The game is thought to be like the modern backgammon game. In both games, stones are used around the board until reaching the endpoint.

Hounds and Jackals is also like the ancient Egyptian game Senet. Both have been found in the temple of pharaoh of Egypt and dated third millennium BC, also sticks were used in them.[34]

Twenty squares was widely spread to other territories such as Israel, Iraq, Iran, Turkey, Syria and Cyprus as Hounds and Jackals games. As well as gaming rules are alike: the one who reaches the endpoint wins the game as it is in Hounds and Jackals. Dice, stones or other pieces are also used in this game to determine who should start first.[25]

See also[edit]

References[edit]

  1. ^ "4,000-Year-Old Board Game Called 58 Holes Discovered in Azerbaijan". Mysterious Universe. Retrieved 2018-12-21.
  2. ^ Metcalfe, Tom; December 10, Live Science Contributor |; ET, 2018 07:23am. "16 of the Most Interesting Ancient Board and Dice Games". Live Science. Retrieved 2018-12-21.
  3. ^ William C. Hayes: The Scepter of Egypt, I. From the Earliest Times to the End of the Middle Kingdom, New York 1953 ISBN 0-87099-190-6, 250, fig. 160
  4. ^ a b Anne Elizabeth Dunn-Vaturi: Game of Hounds and Jackals, in: A. Oppenheim, d. Arnold, D. Arnold, Kei Yamamoto (editors): Ancient Egypt Transformed, The Middle Kingdom, New York 2015 ISBN 978-1-58839-564-1, 249, no. 188
  5. ^ "Hounds and Jackals". Ancient Egyptian Games. 2011-07-04. Retrieved 2018-12-21.
  6. ^ "Strange markings etched into floor of Bronze Age shelter was a 4,000-year-old board game". ABC News. 2018-12-14. Retrieved 2018-12-21.
  7. ^ Quotations, K. Kris Hirst K. Kris Hirst is an archaeologist with 30 years of field experience She is the author of The Archaeologist's Book of; Science, her work has appeared in; Archaeology. "What? Snakes and Ladders is 4,000 Years Old?". ThoughtCo. Retrieved 2018-12-21.
  8. ^ "Hounds and Jackals - Ancient Egyptian Game of the Pharaohs". www.mastersofgames.com. Retrieved 2018-12-21.
  9. ^ "A 4,000-Year-Old Bronze Age Game Called 58 Holes Has Been Discovered In Azerbaijan Rock Shelter". WSBuzz.com. 2018-11-18. Retrieved 2018-12-21.
  10. ^ Mihai Andrei (2018-11-28). "Archaeologists discover 4,000 year-old-game in rock shelter. It's called "58 Holes"". ZME Science. Retrieved 2018-12-21.
  11. ^ Eli (2017-10-15). "Hounds and Jackals". Ancient Games - Playing the Board Games of the Ancient World. Retrieved 2018-12-21.
  12. ^ Mihai Andrei (2018-11-28). "Archaeologists discover 4,000 year-old-game in rock shelter. It's called "58 Holes"". ZME Science. Retrieved 2018-12-21.
  13. ^ Metcalfe, Tom; December 10, Live Science Contributor |; ET, 2018 07:09am. "4,000-Year-Old Game Board Carved into the Earth Shows How Nomads Had Fun". Live Science. Retrieved 2018-12-21.
  14. ^ Metcalfe, Tom; December 10, Live Science Contributor |; ET, 2018 07:23am. "16 of the Most Interesting Ancient Board and Dice Games". Live Science. Retrieved 2018-12-21.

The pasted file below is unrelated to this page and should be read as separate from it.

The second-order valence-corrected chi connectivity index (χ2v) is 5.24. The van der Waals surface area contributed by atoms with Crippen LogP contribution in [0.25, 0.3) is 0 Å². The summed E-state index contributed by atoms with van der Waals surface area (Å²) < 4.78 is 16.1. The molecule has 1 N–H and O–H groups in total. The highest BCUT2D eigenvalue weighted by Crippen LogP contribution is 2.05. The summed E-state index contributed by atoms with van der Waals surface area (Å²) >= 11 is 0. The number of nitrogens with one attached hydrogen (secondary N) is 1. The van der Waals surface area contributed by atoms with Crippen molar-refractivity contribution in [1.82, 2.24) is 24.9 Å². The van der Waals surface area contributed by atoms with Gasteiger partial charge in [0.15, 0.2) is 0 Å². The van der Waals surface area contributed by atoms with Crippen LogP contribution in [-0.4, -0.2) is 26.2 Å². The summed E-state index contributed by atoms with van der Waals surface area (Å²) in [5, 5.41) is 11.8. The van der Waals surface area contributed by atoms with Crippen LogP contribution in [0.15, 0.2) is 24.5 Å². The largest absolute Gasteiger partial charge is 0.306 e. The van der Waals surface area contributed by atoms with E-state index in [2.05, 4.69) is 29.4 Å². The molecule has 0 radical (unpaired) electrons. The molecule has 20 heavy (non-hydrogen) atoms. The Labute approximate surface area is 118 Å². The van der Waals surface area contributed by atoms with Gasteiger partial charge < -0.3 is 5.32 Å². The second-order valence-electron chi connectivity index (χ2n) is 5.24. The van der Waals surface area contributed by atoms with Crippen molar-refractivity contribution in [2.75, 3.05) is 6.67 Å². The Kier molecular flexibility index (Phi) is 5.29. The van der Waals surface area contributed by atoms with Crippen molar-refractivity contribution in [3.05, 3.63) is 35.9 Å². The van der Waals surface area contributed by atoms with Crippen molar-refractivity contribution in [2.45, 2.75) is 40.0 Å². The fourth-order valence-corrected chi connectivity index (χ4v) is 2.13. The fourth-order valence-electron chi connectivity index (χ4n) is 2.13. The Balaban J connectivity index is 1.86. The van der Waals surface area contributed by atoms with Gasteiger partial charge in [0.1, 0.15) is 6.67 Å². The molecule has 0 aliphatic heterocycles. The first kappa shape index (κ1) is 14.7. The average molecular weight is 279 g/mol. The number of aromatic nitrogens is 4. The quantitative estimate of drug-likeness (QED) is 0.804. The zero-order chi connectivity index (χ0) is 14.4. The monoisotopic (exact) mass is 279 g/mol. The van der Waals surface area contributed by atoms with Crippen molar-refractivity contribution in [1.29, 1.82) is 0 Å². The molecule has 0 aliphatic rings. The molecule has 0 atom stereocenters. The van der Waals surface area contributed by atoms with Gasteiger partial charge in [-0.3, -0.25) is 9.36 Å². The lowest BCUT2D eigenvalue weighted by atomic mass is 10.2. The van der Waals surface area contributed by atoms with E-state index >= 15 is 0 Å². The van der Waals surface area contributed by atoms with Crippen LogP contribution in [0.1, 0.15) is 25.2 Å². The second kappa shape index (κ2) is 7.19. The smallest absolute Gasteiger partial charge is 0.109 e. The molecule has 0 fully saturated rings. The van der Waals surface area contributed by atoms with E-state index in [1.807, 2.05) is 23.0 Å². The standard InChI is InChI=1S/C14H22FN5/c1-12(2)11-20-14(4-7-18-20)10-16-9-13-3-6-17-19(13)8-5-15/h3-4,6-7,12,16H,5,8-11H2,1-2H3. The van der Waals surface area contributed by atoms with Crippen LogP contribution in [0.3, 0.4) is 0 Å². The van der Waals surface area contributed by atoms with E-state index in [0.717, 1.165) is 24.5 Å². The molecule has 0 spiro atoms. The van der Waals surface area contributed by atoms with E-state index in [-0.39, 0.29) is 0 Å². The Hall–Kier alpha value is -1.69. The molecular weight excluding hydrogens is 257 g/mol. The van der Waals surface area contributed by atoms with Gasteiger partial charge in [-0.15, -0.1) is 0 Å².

15. ^ "4,000-Year-Old Board Game Called 58 Holes Discovered in Azerbaijan". Mysterious Universe. Retrieved 2018-12-21.
  16. ^ "View source for Hounds and Jackals", Wikipedia, retrieved 2018-12-21
  17. ^ "View source for Hounds and Jackals", Wikipedia, retrieved 2018-12-21
  18. ^ Eli (2017-10-15). "Hounds and Jackals". Ancient Games - Playing the Board Games of the Ancient World. Retrieved 2018-12-21.
  19. ^ Eli (2017-10-15). "Hounds and Jackals". Ancient Games - Playing the Board Games of the Ancient World. Retrieved 2018-12-21.
  20. ^ "4,000-Year-Old Board Game Called 58 Holes Discovered in Azerbaijan". Mysterious Universe. Retrieved 2018-12-21.
  21. ^ Metcalfe, Tom; December 10, Live Science Contributor |; ET, 2018 07:23am. "16 of the Most Interesting Ancient Board and Dice Games". Live Science. Retrieved 2018-12-21.
  22. ^ ">Ancient Games: Dogs and Jackals". www.gamecabinet.com. Retrieved 2018-12-21.
  23. ^ Metcalfe, Tom; December 10, Live Science Contributor |; ET, 2018 07:09am. "4,000-Year-Old Game Board Carved into the Earth Shows How Nomads Had Fun". Live Science. Retrieved 2018-12-21.
  24. ^ Bower, Bruce (2018-12-17). "A Bronze Age game called 58 holes was found chiseled into stone in Azerbaijan". Science News. Retrieved 2018-12-22.
  25. ^ a b c Cultural Transmission in the Ancient Near East: twenty squares and fifty-eight holes (2012). "Cultural Transmission in the Ancient Near East: twenty squares and fifty-eight holes". Journal of Archaeological Science. 40 (4): 1715–1730.
  26. ^ a b Quotations, K. Kris Hirst K. Kris Hirst is an archaeologist with 30 years of field experience She is the author of The Archaeologist's Book of; Science, her work has appeared in; Archaeology. "What? Snakes and Ladders is 4,000 Years Old?". ThoughtCo. Retrieved 2018-12-22.
  27. ^ a b ""The Monkey Race" – Remarks on Board Games Accessories" (PDF).
  28. ^ Board game, the so-called "game of 58 holes", retrieved 2018-12-22
  29. ^ "A 4,000-Year-Old Bronze Age Game Called 58 Holes Has Been Discovered In Azerbaijan Rock Shelter". The Inquisitr. 2018-11-17. Retrieved 2018-12-22.
  30. ^ Bower, Bruce (2018-12-17). "A Bronze Age game called 58 holes was found chiseled into stone in Azerbaijan". Science News. Retrieved 2018-12-22.
  31. ^ Mihai Andrei (2018-11-28). "Archaeologists discover 4,000 year-old-game in rock shelter. It's called "58 Holes"". ZME Science. Retrieved 2018-12-22.
  32. ^ "4,000-Year-Old Board Game Called 58 Holes Discovered in Azerbaijan". Mysterious Universe. Retrieved 2018-12-22.
  33. ^ "A 4,000-Year-Old Bronze Age Game Called 58 Holes Has Been Discovered In Azerbaijan Rock Shelter". WSBuzz.com. 2018-11-18. Retrieved 2018-12-22.
  34. ^ "Ancient Egyptian Game of Senet". Discovering Ancient Egypt. Retrieved 2018-12-22.